The visual expression of the tower, image courtesy of Quadrangle ArchitectsThe visual expression of the tower, image courtesy of Quadrangle Architects

"This is not a cookie cutter development and design," said Craig Hunter of HUNTER & Associates Ltd., Quadrangle's planner on the 700 Bay file. "This is not an obvious intensification opportunity when you look at the site. But finding vacant parking lots and other intensification opportunities is becoming increasingly rare."

The articulated roof of the tower, image courtesy of Quadrangle ArchitectsThe articulated roof of the tower, image courtesy of Quadrangle Architects

Following presentations, audience members were invited to participate in several roundtable discussions. With each table dealing with a different topic, from urban design to transportation, a multitude of ideas and considerations emerged. Few audible concerns were raised over the height, massing and density of the proposal, issues which Councillor Wong-Tam believed deserved more scrutiny. Rather, the main issues expressed by those in attendance lay in the building's contribution to the public realm. 

The view of the proposed tower (green) from City Hall, image by QuadrangleThe view of the proposed tower (green) from City Hall, image courtesy of Quadrangle Architects

At a height of 145 metres, concerns over the protection of City Hall's view corridor from Nathan Phillips Square were raised. Important sightlines to major Toronto landmarks including City Hall and the Ontario Legislature are given protection under the Tall Building Design Guidelines and the Official Plan, though 3D modelling presented has determined the impact would be minimal. 

Roundtable on urban design, image by Marcus MitanisRoundtable on urban design, image by Marcus Mitanis

Traffic calming measures were considered as an option to curb the intensity of vehicular travel, including the placement of bollards. A full closure of Walton Street, allowing for the introduction of farmers markets and street festivals, was also suggested by some who thought the area needed vibrancy and animation. One suggestion was to remove the Gerrard bike lane to allow for a wider sidewalk, a proposal that planner Giulio Cescato thought would not be in the public interest. An opposite viewpoint also arose, recommending that the bike lanes on Gerrard be enhanced. On the same train of thought, many believed that a repaving of Gerrard would benefit motorists and cyclists alike.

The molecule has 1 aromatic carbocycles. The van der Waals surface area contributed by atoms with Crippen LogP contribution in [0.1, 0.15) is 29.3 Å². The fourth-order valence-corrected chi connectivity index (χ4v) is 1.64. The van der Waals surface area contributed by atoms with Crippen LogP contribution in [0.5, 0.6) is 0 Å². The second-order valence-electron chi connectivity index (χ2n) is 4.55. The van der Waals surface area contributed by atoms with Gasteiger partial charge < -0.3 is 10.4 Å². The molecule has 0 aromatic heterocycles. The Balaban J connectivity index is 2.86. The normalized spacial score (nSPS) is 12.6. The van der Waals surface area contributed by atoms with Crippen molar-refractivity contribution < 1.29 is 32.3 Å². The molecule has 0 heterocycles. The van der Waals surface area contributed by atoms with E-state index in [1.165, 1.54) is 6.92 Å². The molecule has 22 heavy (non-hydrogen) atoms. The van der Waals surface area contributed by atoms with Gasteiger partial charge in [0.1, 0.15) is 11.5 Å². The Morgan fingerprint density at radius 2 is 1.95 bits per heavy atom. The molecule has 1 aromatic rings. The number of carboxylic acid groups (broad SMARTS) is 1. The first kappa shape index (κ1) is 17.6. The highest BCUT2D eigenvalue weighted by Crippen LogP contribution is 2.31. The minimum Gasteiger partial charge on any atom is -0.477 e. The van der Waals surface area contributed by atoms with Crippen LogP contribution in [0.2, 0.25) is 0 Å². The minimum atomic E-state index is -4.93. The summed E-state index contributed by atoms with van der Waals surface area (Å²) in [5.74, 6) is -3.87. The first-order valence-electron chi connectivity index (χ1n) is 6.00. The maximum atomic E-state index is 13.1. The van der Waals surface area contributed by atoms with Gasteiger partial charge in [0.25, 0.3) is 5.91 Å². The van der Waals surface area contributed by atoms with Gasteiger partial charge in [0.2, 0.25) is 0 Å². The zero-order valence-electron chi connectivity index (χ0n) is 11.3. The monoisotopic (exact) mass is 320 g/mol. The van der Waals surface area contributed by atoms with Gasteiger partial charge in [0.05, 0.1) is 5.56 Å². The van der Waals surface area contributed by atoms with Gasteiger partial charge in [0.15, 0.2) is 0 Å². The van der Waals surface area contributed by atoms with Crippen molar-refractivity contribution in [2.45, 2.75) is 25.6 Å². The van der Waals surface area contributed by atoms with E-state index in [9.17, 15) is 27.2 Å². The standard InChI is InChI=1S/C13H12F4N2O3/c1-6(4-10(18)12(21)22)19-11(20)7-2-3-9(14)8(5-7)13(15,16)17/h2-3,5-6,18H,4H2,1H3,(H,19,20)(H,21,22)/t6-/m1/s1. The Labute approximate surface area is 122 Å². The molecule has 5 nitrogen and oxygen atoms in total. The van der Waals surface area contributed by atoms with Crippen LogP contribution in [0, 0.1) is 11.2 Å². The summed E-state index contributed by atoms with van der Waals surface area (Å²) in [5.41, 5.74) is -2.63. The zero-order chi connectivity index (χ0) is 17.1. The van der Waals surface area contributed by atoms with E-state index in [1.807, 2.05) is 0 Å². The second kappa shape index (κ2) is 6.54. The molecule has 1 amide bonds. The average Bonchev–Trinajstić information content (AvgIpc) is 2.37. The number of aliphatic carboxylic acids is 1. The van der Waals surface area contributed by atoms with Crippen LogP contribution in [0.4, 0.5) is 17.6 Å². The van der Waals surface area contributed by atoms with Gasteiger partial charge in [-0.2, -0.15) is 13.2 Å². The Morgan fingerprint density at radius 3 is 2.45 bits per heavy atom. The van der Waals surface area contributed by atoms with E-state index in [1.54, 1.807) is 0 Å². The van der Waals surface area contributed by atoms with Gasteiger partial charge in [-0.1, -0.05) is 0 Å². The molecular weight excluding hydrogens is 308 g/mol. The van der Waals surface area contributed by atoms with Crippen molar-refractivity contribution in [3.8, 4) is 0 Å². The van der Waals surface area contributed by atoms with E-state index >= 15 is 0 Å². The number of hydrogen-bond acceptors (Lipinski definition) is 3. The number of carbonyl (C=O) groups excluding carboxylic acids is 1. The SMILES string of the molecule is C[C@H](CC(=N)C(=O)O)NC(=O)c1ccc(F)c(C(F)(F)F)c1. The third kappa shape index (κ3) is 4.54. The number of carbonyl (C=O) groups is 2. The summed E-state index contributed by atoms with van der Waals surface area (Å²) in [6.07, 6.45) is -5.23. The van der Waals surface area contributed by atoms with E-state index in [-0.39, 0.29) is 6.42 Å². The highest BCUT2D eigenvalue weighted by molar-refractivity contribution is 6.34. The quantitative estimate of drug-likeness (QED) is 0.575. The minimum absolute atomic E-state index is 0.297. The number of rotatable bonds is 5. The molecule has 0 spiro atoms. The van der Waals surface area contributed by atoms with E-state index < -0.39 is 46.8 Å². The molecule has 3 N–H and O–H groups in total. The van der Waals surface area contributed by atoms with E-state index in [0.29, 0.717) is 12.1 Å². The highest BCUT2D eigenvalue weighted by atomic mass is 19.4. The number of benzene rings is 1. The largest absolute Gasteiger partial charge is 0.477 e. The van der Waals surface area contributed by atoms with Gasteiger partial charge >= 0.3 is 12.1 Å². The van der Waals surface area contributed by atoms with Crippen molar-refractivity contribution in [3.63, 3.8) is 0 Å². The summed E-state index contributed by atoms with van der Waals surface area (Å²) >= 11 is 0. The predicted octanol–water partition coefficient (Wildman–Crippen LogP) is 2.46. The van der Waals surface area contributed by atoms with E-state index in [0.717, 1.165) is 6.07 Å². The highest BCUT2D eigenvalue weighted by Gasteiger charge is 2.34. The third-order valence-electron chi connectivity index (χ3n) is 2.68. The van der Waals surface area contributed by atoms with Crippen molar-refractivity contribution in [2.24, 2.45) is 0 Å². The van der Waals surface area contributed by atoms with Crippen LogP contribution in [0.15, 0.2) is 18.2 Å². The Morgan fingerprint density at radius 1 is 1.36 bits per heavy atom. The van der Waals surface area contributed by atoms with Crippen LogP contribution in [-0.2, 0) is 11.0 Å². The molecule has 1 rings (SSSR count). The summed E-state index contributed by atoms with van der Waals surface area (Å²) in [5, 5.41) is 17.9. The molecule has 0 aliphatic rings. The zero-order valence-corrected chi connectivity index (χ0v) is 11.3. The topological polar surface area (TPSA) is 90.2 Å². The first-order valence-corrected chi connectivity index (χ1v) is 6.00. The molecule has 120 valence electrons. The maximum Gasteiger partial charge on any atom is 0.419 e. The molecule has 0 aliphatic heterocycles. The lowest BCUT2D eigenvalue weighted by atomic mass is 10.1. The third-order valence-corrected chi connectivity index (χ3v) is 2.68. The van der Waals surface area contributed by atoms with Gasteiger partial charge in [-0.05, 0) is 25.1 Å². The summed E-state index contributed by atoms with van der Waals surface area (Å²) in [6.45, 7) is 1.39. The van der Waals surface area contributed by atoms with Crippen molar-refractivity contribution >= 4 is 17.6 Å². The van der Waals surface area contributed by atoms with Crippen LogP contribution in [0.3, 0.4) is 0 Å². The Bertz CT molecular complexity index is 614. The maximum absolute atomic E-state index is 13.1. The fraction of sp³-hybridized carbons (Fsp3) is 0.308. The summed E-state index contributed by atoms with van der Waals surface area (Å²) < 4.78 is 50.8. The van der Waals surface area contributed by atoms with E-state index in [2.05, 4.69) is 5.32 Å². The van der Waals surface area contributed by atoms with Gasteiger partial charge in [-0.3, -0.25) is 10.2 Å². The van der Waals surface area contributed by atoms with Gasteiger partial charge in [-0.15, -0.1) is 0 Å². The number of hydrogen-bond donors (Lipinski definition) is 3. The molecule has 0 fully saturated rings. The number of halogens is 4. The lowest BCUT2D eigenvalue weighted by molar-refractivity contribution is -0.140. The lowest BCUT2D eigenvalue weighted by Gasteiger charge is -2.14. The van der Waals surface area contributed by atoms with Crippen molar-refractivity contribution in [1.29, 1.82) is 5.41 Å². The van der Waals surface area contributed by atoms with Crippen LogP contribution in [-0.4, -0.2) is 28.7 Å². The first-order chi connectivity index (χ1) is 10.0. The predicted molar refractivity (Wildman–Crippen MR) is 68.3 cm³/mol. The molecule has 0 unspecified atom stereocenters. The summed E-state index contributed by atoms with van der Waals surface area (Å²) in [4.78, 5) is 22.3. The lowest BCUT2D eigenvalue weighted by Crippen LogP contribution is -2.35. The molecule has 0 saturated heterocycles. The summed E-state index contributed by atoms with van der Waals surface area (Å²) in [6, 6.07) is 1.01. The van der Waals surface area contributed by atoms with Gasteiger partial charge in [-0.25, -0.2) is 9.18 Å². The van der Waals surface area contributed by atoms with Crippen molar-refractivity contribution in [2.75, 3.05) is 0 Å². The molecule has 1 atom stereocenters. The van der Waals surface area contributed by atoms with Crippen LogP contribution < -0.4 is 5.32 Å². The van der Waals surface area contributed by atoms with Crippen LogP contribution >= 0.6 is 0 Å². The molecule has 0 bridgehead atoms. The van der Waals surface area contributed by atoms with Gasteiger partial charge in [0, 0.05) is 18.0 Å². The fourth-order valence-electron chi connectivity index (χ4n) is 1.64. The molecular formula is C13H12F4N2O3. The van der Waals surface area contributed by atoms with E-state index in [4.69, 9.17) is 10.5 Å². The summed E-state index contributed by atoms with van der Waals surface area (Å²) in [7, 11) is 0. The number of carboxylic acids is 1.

Site plan for the complex, image courtesy of Quadrangle ArchitectsSite plan for the complex, image courtesy of Quadrangle Architects

The proposal's proximity to the Enwave venting stack, located just south, was deemed "problematic" for any building above 33 storeys. These problems have been mitigated in other developments however, and the proposed building does not include balconies. 

Sami Kazemi of Quadrangle talks urban design, image by Marcus MitanisSami Kazemi of Quadrangle discusses urban design issues with the roundtable, image by Marcus Mitanis

700 Bay joins a mass of other recently proposed rental towers, including the Mirvish Village redevelopment plans announced Tuesday, that are set to make a dent in the rental housing market in Toronto. The project is still in the very early stages of the planning process, with several more opportunities to provide input on the development.